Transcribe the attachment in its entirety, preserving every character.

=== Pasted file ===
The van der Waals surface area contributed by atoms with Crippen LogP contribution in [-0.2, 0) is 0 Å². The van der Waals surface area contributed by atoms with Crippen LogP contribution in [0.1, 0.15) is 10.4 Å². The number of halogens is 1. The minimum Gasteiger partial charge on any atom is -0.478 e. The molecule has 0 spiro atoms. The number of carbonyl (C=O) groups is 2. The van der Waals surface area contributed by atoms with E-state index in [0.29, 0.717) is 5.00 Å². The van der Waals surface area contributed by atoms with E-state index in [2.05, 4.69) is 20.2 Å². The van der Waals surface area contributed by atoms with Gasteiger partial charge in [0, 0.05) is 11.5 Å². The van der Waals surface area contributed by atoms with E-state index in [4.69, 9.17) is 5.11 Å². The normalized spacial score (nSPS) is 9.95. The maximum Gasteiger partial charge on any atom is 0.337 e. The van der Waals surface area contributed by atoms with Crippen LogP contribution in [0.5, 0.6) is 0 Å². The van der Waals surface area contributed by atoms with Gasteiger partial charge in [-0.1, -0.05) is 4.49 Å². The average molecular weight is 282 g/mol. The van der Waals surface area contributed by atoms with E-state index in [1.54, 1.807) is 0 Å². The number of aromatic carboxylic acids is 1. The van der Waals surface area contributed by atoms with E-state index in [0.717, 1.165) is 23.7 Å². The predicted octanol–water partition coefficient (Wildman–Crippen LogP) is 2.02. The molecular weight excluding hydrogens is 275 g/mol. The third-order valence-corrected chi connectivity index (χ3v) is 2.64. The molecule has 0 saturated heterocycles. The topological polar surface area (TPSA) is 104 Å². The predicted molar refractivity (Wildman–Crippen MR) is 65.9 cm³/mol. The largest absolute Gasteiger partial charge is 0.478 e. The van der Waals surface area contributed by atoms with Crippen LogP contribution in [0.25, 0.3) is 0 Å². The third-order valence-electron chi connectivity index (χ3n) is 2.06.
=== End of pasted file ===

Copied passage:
The van der Waals surface area contributed by atoms with Crippen LogP contribution in [-0.2, 0) is 0 Å². The van der Waals surface area contributed by atoms with Crippen LogP contribution in [0.1, 0.15) is 10.4 Å². The number of halogens is 1. The minimum Gasteiger partial charge on any atom is -0.478 e. The molecule has 0 spiro atoms. The number of carbonyl (C=O) groups is 2. The van der Waals surface area contributed by atoms with E-state index in [0.29, 0.717) is 5.00 Å². The van der Waals surface area contributed by atoms with E-state index in [2.05, 4.69) is 20.2 Å². The van der Waals surface area contributed by atoms with Gasteiger partial charge in [0, 0.05) is 11.5 Å². The van der Waals surface area contributed by atoms with E-state index in [4.69, 9.17) is 5.11 Å². The normalized spacial score (nSPS) is 9.95. The maximum Gasteiger partial charge on any atom is 0.337 e. The van der Waals surface area contributed by atoms with Crippen LogP contribution in [0.5, 0.6) is 0 Å². The van der Waals surface area contributed by atoms with Gasteiger partial charge in [-0.1, -0.05) is 4.49 Å². The average molecular weight is 282 g/mol. The van der Waals surface area contributed by atoms with E-state index in [1.54, 1.807) is 0 Å². The number of aromatic carboxylic acids is 1. The van der Waals surface area contributed by atoms with E-state index in [0.717, 1.165) is 23.7 Å². The predicted octanol–water partition coefficient (Wildman–Crippen LogP) is 2.02. The molecular weight excluding hydrogens is 275 g/mol. The third-order valence-corrected chi connectivity index (χ3v) is 2.64. The molecule has 0 saturated heterocycles. The topological polar surface area (TPSA) is 104 Å². The predicted molar refractivity (Wildman–Crippen MR) is 65.9 cm³/mol. The largest absolute Gasteiger partial charge is 0.478 e. The van der Waals surface area contributed by atoms with Crippen LogP contribution in [0.25, 0.3) is 0 Å². The third-order valence-electron chi connectivity index (χ3n) is 2.06.